"Adjustments have been made to optimise the anti-piracy technology." It took Capcom 74 days from launch to release a patch to address the performance issues of the PC version of Resident Evil Village - an update Capcom had to deliver in the face of revelations that the pirated/cracked version of the game ran nigh-on flawlessly. And yet that single line is all the explanation those who bought and paid for the game received. We can confirm that the PC version of the game is now fixed, but the lack of explanation or indeed apology from Capcom still leaves us some way short of closure.
I reported on this story once a pirate outfit known as 'Empress' had managed to bypass the Denuvo anti-piracy layer, fingering Capcom's additional DRM contained within the Denuvo-encrypted code as the cause of the issues. The problems boiled down to two key issues: firstly, combat animations such as zombies lunging at you, or recoiling from fire would cause the game to freeze for a split-second (anything up to 130ms in our tests), impacting the flow of combat. Far more noticeable were encounters with Lady Dimitrescu's daughters within the castle, where multiple, sustained stutters could bring a game running in excess of 100fps on an RTX 3080 down to just over 30fps.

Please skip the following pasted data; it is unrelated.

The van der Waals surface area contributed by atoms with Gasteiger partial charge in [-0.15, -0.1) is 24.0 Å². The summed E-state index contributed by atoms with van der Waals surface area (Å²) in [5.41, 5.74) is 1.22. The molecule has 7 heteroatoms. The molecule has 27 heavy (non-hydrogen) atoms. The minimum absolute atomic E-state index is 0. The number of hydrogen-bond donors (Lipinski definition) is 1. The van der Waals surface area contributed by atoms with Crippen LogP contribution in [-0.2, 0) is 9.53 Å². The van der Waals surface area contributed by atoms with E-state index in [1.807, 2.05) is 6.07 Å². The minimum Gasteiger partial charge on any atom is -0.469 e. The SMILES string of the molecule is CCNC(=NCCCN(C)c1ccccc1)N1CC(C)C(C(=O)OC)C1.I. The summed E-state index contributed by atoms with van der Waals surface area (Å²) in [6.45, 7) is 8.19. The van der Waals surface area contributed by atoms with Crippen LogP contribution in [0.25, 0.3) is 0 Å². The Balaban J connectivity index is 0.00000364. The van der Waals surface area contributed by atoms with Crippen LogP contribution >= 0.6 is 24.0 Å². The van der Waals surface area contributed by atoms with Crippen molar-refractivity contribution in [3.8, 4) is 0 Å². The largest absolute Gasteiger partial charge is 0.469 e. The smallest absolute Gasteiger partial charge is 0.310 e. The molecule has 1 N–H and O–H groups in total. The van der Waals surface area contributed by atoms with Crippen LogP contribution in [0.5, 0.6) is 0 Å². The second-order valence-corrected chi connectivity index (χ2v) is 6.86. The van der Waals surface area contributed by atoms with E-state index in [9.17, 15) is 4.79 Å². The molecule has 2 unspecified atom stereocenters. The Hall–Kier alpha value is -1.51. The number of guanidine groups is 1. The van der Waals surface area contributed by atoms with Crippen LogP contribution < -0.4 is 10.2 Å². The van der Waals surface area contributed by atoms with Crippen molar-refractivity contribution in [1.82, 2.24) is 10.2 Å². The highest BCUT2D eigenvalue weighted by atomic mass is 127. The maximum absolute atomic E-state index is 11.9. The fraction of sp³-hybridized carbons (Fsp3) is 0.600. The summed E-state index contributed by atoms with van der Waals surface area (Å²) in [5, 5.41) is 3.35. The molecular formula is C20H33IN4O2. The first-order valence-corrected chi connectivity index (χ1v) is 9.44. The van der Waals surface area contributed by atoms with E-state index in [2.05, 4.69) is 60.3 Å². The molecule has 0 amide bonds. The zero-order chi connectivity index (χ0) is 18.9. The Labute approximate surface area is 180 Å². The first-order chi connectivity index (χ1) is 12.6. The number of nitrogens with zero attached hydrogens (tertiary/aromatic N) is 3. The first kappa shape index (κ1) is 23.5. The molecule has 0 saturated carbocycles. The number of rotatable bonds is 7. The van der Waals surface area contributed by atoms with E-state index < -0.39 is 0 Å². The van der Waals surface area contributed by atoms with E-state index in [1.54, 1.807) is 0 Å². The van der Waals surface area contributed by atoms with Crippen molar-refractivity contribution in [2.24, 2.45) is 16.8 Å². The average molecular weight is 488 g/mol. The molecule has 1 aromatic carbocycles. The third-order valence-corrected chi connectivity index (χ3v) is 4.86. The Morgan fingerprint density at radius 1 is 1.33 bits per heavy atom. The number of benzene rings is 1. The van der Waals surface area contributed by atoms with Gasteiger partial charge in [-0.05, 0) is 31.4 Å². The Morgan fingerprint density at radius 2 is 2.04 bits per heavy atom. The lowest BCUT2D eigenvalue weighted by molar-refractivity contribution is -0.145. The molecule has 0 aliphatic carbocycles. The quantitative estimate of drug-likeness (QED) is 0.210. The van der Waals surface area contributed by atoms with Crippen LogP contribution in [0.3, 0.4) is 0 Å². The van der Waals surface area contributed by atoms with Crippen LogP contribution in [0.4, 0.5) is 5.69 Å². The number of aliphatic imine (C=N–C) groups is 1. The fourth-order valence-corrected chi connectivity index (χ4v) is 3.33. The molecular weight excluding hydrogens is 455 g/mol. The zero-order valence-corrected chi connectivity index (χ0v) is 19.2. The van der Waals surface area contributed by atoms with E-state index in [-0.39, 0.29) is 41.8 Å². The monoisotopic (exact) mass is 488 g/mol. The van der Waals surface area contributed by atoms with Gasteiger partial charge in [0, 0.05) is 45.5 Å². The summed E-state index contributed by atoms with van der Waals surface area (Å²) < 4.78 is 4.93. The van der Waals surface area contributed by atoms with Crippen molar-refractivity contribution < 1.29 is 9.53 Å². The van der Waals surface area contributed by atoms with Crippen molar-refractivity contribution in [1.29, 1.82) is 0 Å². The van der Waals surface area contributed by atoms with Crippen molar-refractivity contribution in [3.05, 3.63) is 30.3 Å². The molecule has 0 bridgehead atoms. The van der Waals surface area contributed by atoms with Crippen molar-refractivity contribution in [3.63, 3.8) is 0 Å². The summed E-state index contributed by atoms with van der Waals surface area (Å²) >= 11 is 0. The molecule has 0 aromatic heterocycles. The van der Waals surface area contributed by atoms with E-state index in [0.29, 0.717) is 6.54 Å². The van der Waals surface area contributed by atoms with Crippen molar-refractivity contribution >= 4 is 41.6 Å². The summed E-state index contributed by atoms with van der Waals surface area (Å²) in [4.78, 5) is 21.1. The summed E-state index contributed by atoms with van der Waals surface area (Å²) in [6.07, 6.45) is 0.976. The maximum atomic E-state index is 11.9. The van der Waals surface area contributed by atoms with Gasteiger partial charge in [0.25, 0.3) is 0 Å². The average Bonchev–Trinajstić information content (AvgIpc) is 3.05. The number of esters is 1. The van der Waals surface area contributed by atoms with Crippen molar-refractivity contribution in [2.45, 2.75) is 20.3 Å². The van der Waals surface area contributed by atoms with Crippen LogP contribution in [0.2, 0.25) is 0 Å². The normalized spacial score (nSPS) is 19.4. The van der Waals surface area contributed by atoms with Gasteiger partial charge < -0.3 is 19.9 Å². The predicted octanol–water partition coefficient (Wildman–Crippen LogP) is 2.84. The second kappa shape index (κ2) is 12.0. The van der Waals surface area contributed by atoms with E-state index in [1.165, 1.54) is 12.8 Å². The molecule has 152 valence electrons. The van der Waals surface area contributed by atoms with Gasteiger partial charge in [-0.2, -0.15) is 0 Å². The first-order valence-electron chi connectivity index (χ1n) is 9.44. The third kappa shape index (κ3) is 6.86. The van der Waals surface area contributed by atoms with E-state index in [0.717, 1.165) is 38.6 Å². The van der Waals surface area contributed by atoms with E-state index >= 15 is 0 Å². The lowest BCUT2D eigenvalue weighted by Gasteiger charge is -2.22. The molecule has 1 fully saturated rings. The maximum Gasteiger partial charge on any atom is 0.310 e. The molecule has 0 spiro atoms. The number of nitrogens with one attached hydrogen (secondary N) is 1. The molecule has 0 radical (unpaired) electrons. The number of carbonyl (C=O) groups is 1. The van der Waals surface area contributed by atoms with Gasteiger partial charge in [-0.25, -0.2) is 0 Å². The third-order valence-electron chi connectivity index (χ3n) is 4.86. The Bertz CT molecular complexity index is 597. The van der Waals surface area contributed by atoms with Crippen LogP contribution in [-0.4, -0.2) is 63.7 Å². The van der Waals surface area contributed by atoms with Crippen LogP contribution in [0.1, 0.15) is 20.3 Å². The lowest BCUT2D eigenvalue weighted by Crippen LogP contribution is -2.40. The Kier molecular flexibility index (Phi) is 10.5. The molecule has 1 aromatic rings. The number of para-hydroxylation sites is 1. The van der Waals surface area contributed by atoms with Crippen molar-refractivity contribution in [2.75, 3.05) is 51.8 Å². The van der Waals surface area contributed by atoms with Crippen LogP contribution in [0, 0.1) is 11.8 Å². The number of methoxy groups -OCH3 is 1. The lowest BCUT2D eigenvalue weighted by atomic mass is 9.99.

I've lined up performance data from the unpatched game, the cracked version and the newly released title update and essentially, the patched rendition of Resident Evil Village now runs identically to the cracked version - Capcom's adjustments to "optimise the anti-piracy technology" do work. However, it's still unclear as to why the issues were never addressed before the DRM fiasco was brought to light. The patch notes confirm that the anti-piracy technology is to blame, but does not explain how the problems made their way into user-facing code when they are so obvious and plain to see. Not only that, even in the face of user feedback and reviews, still nothing was done about it. Those who bought and paid for the game deserve some kind of explanation and apology.